But there was no doubt that Miss Hastings’s most particular and celebrated feature had been her ability—in this, her first London Season—to attract not one, but two, of the most eligible bachelors in England as suitors to her hand.

Single, handsome, titled heirs, educated at Cambridge, related to some of the oldest families in the country, and possessors of estates that would make the most hardened steward weep for joy. Each with a splendid house in town, their family seats—in Kent and Sussex, respectively—marvels of country grandeur and, crowning joy of crowning joy, each able to avail himself of a clear £30,000 a year.

In a word, that which every young woman—and her mama—aspired to with a fierce and competitive single-mindedness during the whole course of the Season from January to June, Miss Hastings had achieved in duplicate without seeming to discompose a single hair on her perfectly coiffed head.

Of course, there were some of her immediate peers, girls who had not met with such unmatched reception, who thought this excess smacked of matrimonial gluttony and behind her back took a savage delight in criticizing her faults, real or imagined. But to her face, they were all smiles and compliments, begging, in their most gracious voices, to have Miss Hastings share her secrets for winding her turban à la turque or to solicit a recommendation for the name of her mantua maker.

The knowledge that both gentlemen had made handsome presentations to Miss Hastings’s gratified father in advance of their declarations to the lady herself was in such widespread circulation that any repetition of the fact elicited the merest murmur of acknowledgement by its weary listeners, so shop-worn had that particular social nugget become in the retelling. Now, as the Season wound its way to another overstuffed and over-heated conclusion, the single most pressing question in the minds of nearly everyone who had made an appearance in the Stanhopes’ crowded ballroom on this warm summer night was which of the two gentlemen Miss Hastings would ultimately accept.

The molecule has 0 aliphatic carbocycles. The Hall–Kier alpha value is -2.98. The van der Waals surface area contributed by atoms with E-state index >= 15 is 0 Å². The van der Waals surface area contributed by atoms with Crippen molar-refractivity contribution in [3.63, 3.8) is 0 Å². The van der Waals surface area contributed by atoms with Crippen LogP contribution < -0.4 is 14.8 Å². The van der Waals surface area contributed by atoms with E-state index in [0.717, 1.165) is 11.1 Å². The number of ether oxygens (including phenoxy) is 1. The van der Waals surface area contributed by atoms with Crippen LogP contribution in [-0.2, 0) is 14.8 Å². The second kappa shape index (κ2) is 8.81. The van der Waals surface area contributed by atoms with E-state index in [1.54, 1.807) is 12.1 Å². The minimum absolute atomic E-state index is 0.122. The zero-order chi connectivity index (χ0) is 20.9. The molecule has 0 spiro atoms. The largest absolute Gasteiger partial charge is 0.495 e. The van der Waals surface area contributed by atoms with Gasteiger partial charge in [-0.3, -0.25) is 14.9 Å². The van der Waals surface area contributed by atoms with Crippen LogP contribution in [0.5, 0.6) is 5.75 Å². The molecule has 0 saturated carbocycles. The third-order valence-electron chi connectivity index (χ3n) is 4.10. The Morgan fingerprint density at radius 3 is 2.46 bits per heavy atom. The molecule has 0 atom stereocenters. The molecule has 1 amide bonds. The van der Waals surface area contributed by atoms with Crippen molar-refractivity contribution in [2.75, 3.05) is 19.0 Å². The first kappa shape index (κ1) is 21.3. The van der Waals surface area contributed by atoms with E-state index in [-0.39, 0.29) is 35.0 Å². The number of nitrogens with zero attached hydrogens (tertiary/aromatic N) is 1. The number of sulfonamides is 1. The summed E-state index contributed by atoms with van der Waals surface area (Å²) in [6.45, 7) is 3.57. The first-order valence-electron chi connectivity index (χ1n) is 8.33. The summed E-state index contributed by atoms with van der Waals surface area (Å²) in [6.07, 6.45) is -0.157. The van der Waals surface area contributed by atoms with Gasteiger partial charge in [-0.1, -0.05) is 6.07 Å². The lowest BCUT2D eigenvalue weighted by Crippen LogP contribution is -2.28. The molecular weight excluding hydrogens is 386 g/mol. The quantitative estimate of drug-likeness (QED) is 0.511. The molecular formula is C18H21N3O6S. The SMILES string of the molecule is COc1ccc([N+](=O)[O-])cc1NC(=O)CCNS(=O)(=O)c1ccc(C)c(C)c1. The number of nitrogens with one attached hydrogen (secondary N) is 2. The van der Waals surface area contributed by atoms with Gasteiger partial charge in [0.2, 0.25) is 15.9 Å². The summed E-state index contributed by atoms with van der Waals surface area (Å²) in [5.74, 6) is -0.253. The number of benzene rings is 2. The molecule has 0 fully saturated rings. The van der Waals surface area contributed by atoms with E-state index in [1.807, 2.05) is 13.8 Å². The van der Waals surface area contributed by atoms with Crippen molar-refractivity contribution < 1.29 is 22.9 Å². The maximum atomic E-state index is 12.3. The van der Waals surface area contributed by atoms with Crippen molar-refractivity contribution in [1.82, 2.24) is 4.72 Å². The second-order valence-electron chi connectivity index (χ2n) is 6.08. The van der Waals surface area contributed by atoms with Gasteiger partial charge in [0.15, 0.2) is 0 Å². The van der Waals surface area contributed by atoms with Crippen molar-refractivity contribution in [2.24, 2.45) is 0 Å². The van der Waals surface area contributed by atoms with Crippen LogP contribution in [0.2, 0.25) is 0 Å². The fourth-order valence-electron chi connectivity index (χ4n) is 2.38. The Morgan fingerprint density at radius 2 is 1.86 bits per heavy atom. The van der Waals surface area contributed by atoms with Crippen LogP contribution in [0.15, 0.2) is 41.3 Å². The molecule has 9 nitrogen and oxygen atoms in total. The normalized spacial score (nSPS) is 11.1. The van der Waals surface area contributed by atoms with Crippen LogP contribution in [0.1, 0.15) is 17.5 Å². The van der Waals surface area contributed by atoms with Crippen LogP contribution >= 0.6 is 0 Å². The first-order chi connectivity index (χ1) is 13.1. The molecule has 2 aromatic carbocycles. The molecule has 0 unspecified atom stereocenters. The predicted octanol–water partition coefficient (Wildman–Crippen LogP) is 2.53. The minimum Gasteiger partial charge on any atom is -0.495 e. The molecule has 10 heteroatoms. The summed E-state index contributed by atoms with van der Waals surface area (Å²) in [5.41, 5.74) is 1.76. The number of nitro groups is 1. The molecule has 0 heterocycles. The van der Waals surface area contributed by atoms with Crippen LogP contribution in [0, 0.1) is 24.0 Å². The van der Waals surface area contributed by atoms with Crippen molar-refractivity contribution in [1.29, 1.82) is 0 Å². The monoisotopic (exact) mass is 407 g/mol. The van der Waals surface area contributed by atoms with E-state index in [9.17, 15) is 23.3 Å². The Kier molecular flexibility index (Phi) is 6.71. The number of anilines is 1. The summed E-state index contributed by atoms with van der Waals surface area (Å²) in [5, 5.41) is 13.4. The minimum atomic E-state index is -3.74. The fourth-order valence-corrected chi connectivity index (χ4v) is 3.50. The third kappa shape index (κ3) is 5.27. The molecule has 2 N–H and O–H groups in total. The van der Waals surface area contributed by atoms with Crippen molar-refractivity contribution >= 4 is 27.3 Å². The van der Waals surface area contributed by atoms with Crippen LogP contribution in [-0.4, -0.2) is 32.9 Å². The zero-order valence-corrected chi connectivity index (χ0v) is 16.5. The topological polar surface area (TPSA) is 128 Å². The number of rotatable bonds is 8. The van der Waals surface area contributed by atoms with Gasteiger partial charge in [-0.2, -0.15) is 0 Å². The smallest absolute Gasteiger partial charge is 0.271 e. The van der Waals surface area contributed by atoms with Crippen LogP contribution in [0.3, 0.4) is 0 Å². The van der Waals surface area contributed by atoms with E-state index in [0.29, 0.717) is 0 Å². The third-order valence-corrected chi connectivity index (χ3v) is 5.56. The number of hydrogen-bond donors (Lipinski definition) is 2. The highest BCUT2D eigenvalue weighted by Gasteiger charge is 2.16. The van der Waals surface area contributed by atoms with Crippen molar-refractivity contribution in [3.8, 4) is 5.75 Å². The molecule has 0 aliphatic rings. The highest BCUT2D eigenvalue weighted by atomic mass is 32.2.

To be fair, one or two of the guests were more interested in what they would enjoy during Lady Stanhope’s lavish cold supper, but on the whole, the question of whether Lord Jeremy Battersley, sixth Earl of Henley or His Grace Richard Huxley, fourteenth Duke of Wexford, would be so distinguished by the young lady in question as to be granted the honour of toasting the new bride was without doubt the most engrossing conundrum of the entire Season.

For once, even the ton’s most inveterate gossip-mongers could find nothing for which to rebuke Miss Hastings and could not conceive of her being less than ecstatic at her unparalleled social coup, aux anges as it were, at achieving the ultimate maidenly triumvirate: a marriage of the highest order, where both parties were socially elevated, dazzlingly rich and enviably well-favoured.

It was simply a matter of choosing between the two men.

What the lady herself thought of the particulars of her situation were, of course, mere speculation, and who her ultimate choice would be was still a matter of fervent wagering in gentlemen’s clubs across the city.

Unbeknownst to the curious onlookers, as the music began and she stepped onto the dance floor in the company of her latest partner, Miss Cecilia Hastings was wondering exactly the same thing herself.

Because Cecilia Hastings, the nonpareil of the season of ’14, was harbouring a secret in her very fine breast.

A very deep, very dark, very unladylike secret.

About the author, Elyse Mady:

An enthusiastic and voracious reader of everything from 18th century novels to misplaced cereal boxes, Elyse has worked as a freelance magazine writer for the past several years, specializing, in all things, in sewing and embroidery.

Her first work of fiction, The Debutante’s Dilemma, was published by Carina Press November 8, 2010. She is also working on a number of contemporary romance manuscripts as well as a full length historical novel set in the 1780s.

With her excellent writerly imagination, she one day dreams of topping the NY Times Bestseller’s List and reclaiming her pre-kid body without the bother of either sit-ups or the denunciation of ice-cream.

She blogs at about writing, research and romance novels, both historical and contemporary. You can reach her by email at or find her on Facebook for updates and upcoming titles.